Over the summer, we worked with Ascend2 to survey more than 300 marketing professionals across the United States and the United Kingdom. We wanted to better understand the opportunities and challenges they face.
For the most part, the landscape was very similar on both sides of the Atlantic.
For the most part.
A deeper dive into the data, however, revealed some interesting points of divergence (more than a 10% between geographies) that reveal important differences between British and American marketers and their views on their solutions, priorities, and challenges.
Where is the revenue growth coming from?
Net new logos or cross-sell / upsell?
For B2B marketers that becomes an important question when focusing their efforts. And the focus was markedly different between the US and UK. Nearly 30% in the UK said they expected to drive revenue through net new logos. For US marketers, that number was less than 20%. Conversely, US marketers were 10% more likely to expect revenue to come from cross-sell and upsell.
This is an important distinction to make because marketing to prospects (new logos) is fundamentally different from marketing to existing customers (cross-sell / upsell).
When looking to add new logos, it is essential to disrupt the status quo: to let the market know there is a better way to solve their problem – your solution. When marketing for cross-sell / upsell, it is important to do the opposite: maintain the status quo.
Acquisition is about selling change. Retention and growing engagement are about preventing changes in customer behavior.
With this in mind, you would expect to see differences in how marketing departments are aligned and how budgets are allocated between US and UK companies. So that’s where we’ll go next.
How is the investment in marketing technology changing?
Obvious statement: technology solutions are crucial to data-informed marketing - and only becoming more vital. As such, technology investments are growing.
Across all survey respondents, 84% reported an expected increase in marketing technology spend in the coming year (either moderate or significant increases).
When broken down, however, we see nearly 92% of UK marketers looking for an upswing. In the US, that number is “only” 80%. Broken down even further, 35% in the UK expect a significant increase, while only 24% in the US expect large budget growth.
It’s not surprising, then, that, only 10% of UK respondents said they didn’t have the budget to address their priority areas. or most, 41%, that was delivery of campaigns and programs. In the US, nearly 20% of marketers didn’t have the budget they needed,and they cited campaign design as their biggest challenge.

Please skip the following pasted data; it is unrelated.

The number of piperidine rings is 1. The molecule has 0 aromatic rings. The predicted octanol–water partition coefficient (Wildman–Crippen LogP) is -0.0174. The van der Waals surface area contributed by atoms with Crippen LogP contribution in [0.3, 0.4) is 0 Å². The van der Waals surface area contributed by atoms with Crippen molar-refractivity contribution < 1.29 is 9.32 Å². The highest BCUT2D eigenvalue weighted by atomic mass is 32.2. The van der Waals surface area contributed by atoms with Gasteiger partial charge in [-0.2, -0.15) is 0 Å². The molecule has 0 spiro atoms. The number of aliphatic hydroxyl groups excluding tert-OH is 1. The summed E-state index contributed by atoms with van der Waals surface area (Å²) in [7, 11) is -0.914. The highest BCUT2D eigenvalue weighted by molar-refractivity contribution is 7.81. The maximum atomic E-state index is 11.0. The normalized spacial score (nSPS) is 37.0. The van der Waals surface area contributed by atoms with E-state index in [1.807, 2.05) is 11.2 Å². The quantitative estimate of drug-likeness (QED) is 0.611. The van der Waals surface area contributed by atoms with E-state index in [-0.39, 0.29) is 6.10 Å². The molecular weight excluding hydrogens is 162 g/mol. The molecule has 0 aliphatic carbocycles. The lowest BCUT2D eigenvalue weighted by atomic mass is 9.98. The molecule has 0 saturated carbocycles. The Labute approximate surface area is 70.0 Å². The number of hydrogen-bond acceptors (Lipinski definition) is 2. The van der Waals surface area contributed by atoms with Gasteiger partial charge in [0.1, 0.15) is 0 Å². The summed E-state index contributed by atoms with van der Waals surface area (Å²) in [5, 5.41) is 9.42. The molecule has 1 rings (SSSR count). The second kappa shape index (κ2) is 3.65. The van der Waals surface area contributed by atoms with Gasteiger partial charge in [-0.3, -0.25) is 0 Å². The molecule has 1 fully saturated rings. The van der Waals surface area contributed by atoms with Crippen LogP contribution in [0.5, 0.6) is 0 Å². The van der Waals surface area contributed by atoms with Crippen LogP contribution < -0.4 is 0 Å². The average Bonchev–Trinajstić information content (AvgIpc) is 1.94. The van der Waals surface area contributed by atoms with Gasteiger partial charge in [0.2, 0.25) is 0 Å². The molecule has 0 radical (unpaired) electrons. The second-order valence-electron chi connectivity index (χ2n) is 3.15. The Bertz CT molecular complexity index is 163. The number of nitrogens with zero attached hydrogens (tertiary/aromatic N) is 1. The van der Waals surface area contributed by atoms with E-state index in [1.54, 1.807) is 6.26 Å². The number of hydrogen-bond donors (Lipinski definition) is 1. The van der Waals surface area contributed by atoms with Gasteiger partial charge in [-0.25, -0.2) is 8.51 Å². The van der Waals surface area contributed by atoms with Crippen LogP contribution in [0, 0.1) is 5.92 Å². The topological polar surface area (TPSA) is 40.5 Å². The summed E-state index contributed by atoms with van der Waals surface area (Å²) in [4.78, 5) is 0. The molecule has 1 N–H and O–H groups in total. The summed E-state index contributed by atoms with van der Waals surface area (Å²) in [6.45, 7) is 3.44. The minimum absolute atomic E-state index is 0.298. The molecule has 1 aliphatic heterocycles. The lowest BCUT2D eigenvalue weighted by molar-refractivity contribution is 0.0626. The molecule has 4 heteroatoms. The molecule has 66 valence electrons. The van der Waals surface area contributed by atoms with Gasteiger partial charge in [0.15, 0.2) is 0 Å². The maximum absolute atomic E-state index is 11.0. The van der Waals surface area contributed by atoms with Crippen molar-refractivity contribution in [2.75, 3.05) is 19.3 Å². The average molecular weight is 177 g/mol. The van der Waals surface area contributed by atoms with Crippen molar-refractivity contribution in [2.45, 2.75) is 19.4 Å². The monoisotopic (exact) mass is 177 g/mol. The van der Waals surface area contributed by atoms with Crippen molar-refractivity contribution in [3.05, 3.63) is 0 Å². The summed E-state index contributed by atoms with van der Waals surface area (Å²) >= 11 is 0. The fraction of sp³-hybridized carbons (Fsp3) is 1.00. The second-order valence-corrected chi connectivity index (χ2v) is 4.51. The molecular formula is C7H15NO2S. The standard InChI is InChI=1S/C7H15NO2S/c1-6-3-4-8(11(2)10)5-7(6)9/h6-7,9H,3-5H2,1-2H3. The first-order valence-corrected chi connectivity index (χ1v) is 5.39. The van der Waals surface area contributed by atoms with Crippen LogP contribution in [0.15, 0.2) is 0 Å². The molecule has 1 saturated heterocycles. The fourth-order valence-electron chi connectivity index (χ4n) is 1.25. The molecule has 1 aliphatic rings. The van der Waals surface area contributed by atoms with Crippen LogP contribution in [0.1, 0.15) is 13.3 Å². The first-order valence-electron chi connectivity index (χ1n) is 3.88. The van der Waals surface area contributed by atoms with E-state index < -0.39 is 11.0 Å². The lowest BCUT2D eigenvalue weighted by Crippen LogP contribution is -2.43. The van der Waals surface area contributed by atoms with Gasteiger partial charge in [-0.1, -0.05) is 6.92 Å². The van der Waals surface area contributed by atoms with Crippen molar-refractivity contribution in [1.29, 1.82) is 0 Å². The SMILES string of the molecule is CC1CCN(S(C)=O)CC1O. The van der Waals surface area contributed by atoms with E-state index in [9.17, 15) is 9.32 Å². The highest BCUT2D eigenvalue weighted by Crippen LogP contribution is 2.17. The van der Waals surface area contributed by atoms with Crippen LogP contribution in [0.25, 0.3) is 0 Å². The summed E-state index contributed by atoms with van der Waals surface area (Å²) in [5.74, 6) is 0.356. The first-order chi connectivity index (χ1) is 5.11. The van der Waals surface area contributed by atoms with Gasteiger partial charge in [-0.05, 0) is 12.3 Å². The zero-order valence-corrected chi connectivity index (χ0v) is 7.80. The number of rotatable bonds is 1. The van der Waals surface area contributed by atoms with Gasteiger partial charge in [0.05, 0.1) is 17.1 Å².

However, delivery tends to cost more than design. When looking at the costs to address delivery vs. design, Gartner found that campaign design accounts for 10% of total marketing budgets, while delivery is roughly 60% of spend.
Since the marketers in the UK are more concerned with improving the delivery of campaigns, which costs more, a larger increase in budget makes sense.
Just how complex is your martech stack?
Another possible answer to the difference in expected budget increases can be found in another survey question: How would you describe the overall complexity of your marketing technology stack as it currently exists?
Nearly three-quarters of UK respondents answered either, “More complex than a black hole,” or “Too complex, we need fewer solutions to deliver on marketing objectives.” For US marketers, that number drops to just over half.
Even more telling is that 30% in the UK responded with “black hole,” while only 14% of US survey participants said likewise.
It makes sense that, to address the complexity that currently exists in their martech stack, UK marketers are expecting a higher increase in budget than their American counterparties dealing with less complex systems.
What’s attainable in the year to come?
What gets measured gets done.
As marketers, we all have goals and KPIs we are tasked with meeting. The question becomes how confident you are in meeting them. That’s where the answers differ.
In the UK, 39% of marketers anticipate their ability to meet goals/KPIs to improve significantly in the coming year. In the US that number is only 23%. It could be that those anticipated increases in budgets have boosted UK marketers’ confidence to create more positive outcomes. Or maybe they feel better about growing new logos than their American counterparts do about cross-selling and upselling.
No matter where marketers work or where their target audience resides, there are growing challenges and opportunities. And when looked at in totality, those challenges and opportunities are similar. But the devil is in the details: priorities, technology needs and goals vary, leading to slight nuances in approaches to getting the marketing job done.
To explore more of the findings of our survey, download the UK data report or check out The 2022 Outlook on Data and Technology: A Year of Herding Cats and Black Holes.